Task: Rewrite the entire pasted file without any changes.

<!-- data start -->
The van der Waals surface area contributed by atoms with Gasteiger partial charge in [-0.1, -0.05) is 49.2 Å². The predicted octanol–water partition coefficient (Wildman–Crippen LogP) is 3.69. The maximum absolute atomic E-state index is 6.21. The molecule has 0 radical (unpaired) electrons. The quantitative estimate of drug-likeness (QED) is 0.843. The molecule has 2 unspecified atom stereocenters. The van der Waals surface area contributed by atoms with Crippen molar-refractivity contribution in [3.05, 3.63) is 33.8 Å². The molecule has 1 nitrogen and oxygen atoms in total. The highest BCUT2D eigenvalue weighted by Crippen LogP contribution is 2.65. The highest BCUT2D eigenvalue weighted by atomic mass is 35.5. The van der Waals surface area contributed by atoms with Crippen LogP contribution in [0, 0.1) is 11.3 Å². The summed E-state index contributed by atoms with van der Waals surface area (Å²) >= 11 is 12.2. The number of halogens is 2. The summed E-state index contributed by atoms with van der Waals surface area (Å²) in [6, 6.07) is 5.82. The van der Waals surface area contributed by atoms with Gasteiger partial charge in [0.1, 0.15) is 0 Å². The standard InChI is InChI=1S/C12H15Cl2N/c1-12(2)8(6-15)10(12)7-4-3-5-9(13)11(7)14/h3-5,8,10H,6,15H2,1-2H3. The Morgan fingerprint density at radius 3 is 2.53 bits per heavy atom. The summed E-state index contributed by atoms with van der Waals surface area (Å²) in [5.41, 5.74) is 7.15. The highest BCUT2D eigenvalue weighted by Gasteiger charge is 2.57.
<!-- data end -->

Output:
The van der Waals surface area contributed by atoms with Gasteiger partial charge in [-0.1, -0.05) is 49.2 Å². The predicted octanol–water partition coefficient (Wildman–Crippen LogP) is 3.69. The maximum absolute atomic E-state index is 6.21. The molecule has 0 radical (unpaired) electrons. The quantitative estimate of drug-likeness (QED) is 0.843. The molecule has 2 unspecified atom stereocenters. The van der Waals surface area contributed by atoms with Crippen molar-refractivity contribution in [3.05, 3.63) is 33.8 Å². The molecule has 1 nitrogen and oxygen atoms in total. The highest BCUT2D eigenvalue weighted by Crippen LogP contribution is 2.65. The highest BCUT2D eigenvalue weighted by atomic mass is 35.5. The van der Waals surface area contributed by atoms with Crippen LogP contribution in [0, 0.1) is 11.3 Å². The summed E-state index contributed by atoms with van der Waals surface area (Å²) >= 11 is 12.2. The number of halogens is 2. The summed E-state index contributed by atoms with van der Waals surface area (Å²) in [6, 6.07) is 5.82. The van der Waals surface area contributed by atoms with Gasteiger partial charge in [0.1, 0.15) is 0 Å². The standard InChI is InChI=1S/C12H15Cl2N/c1-12(2)8(6-15)10(12)7-4-3-5-9(13)11(7)14/h3-5,8,10H,6,15H2,1-2H3. The Morgan fingerprint density at radius 3 is 2.53 bits per heavy atom. The summed E-state index contributed by atoms with van der Waals surface area (Å²) in [5.41, 5.74) is 7.15. The highest BCUT2D eigenvalue weighted by Gasteiger charge is 2.57.